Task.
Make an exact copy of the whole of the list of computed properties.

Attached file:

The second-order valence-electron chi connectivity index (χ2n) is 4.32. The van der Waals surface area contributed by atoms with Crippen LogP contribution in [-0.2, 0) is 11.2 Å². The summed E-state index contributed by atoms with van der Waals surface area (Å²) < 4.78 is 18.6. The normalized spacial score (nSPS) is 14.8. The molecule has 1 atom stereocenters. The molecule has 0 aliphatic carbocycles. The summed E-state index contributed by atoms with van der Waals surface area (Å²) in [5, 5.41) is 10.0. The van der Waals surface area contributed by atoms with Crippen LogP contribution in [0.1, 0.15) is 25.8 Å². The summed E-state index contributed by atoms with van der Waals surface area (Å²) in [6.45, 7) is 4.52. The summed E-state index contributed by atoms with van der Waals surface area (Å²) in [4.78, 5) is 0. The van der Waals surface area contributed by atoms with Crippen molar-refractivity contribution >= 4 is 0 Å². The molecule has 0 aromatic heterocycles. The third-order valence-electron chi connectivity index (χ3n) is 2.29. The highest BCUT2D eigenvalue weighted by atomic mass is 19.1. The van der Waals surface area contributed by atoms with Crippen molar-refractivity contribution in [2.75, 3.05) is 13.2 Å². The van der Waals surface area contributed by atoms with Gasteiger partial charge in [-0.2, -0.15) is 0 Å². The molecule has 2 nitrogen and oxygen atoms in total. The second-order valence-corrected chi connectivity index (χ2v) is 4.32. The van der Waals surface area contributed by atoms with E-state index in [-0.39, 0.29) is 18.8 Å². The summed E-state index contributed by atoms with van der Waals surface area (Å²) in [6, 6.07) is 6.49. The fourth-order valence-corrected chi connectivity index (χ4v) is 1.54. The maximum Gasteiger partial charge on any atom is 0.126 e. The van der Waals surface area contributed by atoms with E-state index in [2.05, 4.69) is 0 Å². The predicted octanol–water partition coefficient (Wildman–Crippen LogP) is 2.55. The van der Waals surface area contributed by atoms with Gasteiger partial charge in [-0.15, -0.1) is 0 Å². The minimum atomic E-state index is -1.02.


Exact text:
The second-order valence-electron chi connectivity index (χ2n) is 4.32. The van der Waals surface area contributed by atoms with Crippen LogP contribution in [-0.2, 0) is 11.2 Å². The summed E-state index contributed by atoms with van der Waals surface area (Å²) < 4.78 is 18.6. The normalized spacial score (nSPS) is 14.8. The molecule has 1 atom stereocenters. The molecule has 0 aliphatic carbocycles. The summed E-state index contributed by atoms with van der Waals surface area (Å²) in [5, 5.41) is 10.0. The van der Waals surface area contributed by atoms with Crippen LogP contribution in [0.1, 0.15) is 25.8 Å². The summed E-state index contributed by atoms with van der Waals surface area (Å²) in [6.45, 7) is 4.52. The summed E-state index contributed by atoms with van der Waals surface area (Å²) in [4.78, 5) is 0. The van der Waals surface area contributed by atoms with Crippen molar-refractivity contribution >= 4 is 0 Å². The molecule has 0 aromatic heterocycles. The third-order valence-electron chi connectivity index (χ3n) is 2.29. The highest BCUT2D eigenvalue weighted by atomic mass is 19.1. The van der Waals surface area contributed by atoms with Crippen molar-refractivity contribution in [2.75, 3.05) is 13.2 Å². The van der Waals surface area contributed by atoms with Gasteiger partial charge in [-0.2, -0.15) is 0 Å². The molecule has 2 nitrogen and oxygen atoms in total. The second-order valence-corrected chi connectivity index (χ2v) is 4.32. The van der Waals surface area contributed by atoms with E-state index in [-0.39, 0.29) is 18.8 Å². The summed E-state index contributed by atoms with van der Waals surface area (Å²) in [6, 6.07) is 6.49. The fourth-order valence-corrected chi connectivity index (χ4v) is 1.54. The maximum Gasteiger partial charge on any atom is 0.126 e. The van der Waals surface area contributed by atoms with E-state index in [2.05, 4.69) is 0 Å². The predicted octanol–water partition coefficient (Wildman–Crippen LogP) is 2.55. The van der Waals surface area contributed by atoms with Gasteiger partial charge in [-0.15, -0.1) is 0 Å². The minimum atomic E-state index is -1.02.